martes, 28 de febrero de 2017

Positive Noise

Positive Noise were a new wave and synthpop band from Scotland who had a number of indie hits in the 1980s. They released three albums and several singles and were together for over five years. The band was formed in 1979 by Ross Middleton (vocals), his brothers Graham Middleton (keyboards, vocals) and Fraser Middleton (bass guitar, vocals), Russell Blackstock (guitar, vocals), and Les Gaff (drums). Their first released material was two tracks ("Refugees" and "The Long March") on the Statik label compilation EP "Second City Statik" in 1980, and they followed this with two singles on Statik in 1981, both of which were top-ten hits on the UK Independent Chart. Début album 'Heart of Darkness' was released in May 1981, after which Ross left to form the short-lived Leisure Process, with Blackstock taking over on lead vocals. 'Heart of Darkness' peaked at number four on the independent chart, and the band's second album, 'Change of Heart' (1982), also charted, reaching number 21. They released a third and final album, 'Distant Fires', in 1985, now with John Telford on drums and John Coletta on guitar, but their earlier success was not repeated and they split up shortly afterwards. Ross Middleton had earlier worked as a music journalist, writing for Sounds under the pen name Maxwell Park. [SOURCE: WIKIPEDIA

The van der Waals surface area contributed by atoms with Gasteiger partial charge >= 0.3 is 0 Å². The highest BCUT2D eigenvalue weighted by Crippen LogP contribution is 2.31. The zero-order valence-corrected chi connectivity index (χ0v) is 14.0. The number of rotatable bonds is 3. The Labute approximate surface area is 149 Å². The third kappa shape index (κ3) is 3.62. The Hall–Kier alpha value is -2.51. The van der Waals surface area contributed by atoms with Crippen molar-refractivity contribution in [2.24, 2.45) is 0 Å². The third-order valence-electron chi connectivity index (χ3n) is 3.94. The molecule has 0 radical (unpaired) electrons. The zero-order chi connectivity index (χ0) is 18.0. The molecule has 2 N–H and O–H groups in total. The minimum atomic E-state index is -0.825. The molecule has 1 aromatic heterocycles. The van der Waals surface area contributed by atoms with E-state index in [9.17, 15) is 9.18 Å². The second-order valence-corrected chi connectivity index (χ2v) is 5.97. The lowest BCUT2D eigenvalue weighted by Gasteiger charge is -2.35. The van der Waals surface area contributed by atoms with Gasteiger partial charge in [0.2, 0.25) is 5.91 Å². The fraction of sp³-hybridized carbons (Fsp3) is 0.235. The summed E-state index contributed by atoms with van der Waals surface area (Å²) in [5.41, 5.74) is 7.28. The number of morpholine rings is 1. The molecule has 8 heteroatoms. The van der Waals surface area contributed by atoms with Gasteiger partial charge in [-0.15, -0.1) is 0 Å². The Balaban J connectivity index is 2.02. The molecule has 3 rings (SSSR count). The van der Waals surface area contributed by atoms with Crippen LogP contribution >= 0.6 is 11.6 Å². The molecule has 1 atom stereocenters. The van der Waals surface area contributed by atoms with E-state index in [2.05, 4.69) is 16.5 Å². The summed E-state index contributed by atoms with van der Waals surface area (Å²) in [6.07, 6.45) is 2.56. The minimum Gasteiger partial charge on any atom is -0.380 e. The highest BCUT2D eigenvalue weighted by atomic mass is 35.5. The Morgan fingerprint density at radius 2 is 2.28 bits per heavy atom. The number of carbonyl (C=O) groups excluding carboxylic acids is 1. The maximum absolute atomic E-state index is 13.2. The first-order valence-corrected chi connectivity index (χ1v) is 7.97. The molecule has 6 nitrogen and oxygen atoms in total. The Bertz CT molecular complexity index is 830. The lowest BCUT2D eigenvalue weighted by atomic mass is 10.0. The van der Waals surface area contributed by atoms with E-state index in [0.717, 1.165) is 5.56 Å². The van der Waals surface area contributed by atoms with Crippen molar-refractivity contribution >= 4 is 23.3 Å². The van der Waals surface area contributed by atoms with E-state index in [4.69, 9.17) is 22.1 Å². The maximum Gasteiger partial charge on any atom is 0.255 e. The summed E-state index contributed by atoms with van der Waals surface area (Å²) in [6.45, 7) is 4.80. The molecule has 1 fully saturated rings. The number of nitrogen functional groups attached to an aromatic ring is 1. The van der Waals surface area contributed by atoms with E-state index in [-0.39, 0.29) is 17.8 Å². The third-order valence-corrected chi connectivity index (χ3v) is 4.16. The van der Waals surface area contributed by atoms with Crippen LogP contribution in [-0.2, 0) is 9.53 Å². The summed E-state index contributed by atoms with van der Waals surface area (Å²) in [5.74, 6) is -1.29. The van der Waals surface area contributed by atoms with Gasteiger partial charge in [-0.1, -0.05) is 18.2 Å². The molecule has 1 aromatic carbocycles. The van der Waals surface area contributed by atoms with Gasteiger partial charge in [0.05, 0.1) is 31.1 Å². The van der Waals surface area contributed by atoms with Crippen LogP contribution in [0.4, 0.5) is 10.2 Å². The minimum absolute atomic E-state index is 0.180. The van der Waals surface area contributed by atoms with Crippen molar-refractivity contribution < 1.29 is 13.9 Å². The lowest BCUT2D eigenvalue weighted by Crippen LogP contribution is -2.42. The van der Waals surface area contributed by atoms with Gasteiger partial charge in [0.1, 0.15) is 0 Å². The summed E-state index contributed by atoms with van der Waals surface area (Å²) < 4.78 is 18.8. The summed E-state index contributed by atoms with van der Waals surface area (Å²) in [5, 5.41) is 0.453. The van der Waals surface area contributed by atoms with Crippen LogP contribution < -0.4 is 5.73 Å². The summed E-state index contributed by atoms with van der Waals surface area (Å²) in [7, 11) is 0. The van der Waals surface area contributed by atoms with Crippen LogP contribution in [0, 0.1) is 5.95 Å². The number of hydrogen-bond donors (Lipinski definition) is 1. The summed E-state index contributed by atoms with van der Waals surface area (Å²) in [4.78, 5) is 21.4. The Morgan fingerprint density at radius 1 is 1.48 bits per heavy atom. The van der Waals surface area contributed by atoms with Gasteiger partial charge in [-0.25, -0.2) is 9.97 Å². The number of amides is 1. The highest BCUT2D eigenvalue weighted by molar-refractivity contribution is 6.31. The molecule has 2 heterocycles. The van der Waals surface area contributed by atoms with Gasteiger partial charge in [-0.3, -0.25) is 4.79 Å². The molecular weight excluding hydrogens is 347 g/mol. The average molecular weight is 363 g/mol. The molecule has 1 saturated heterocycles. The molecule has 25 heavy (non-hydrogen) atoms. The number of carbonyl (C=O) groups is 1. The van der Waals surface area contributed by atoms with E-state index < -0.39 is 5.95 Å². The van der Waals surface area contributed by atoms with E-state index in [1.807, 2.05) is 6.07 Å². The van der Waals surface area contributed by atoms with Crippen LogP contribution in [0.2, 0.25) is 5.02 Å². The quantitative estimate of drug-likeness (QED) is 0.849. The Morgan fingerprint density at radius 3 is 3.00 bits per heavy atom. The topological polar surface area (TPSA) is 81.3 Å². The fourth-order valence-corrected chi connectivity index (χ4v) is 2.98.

lunes, 27 de febrero de 2017

Soft Cell

Art students Marc Almond and Dave Ball formed Soft Cell, a synth pop duo famed for its uniquely sleazy electronic sound, in Leeds, England in 1980. Originally, vocalist Almond and synth player Ball teamed to compose music for theatrical productions, and as Soft Cell, their live performances continued to draw heavily on the pair's background in drama and the visual arts. A self-financed EP titled 'Mutant Moments' brought the duo to the attention of Some Bizzare label head Stevo, who enlisted Daniel Miller to produce their underground hit single 'Memorabilia' the following year. 

It was the next Soft Cell effort, 1981's "Tainted Love," that brought the duo to international prominence; written by The Four Preps' Ed Cobb and already a cult favorite thanks to Gloria Jones' soulful reading, the song was reinvented as a hypnotic electronic dirge and became the year's best-selling British single, as well as a major hit abroad. The group's debut LP, 'Non-Stop Erotic Cabaret', was also enormously successful, and was followed by the 1982 remix collection 'Non-Stop Ecstatic Dancing'. 

While 1983's 'The Art of Falling Apart' proved as popular as its predecessors, the LP's title broadly hinted at the internal problems plaguing the duo; prior to the release of 1984's 'This Last Night in Sodom', Soft Cell had already broken up. Almond immediately formed the electro-soul unit Marc & the Mambas; another group, Marc Almond & the Willing Sinners, followed before the singer finally embarked on a solo career in the late '80s that continued well into the 21st century. Ball worked with Psychic TV, Jack the Tab, and other groups before forming the electronic outfit The Grid in the '90s and Nitewreckage in 2011. Soft Cell briefly reunited in 2001. [SOURCE: ALLMUSIC

domingo, 26 de febrero de 2017

True Confessions

Femme rock band became quite popular on Toronto's Queen Street circuit. Features future Jane Siberry/Drastic Measures bassist Bryant Didier and former Diodes drummer John Hamilton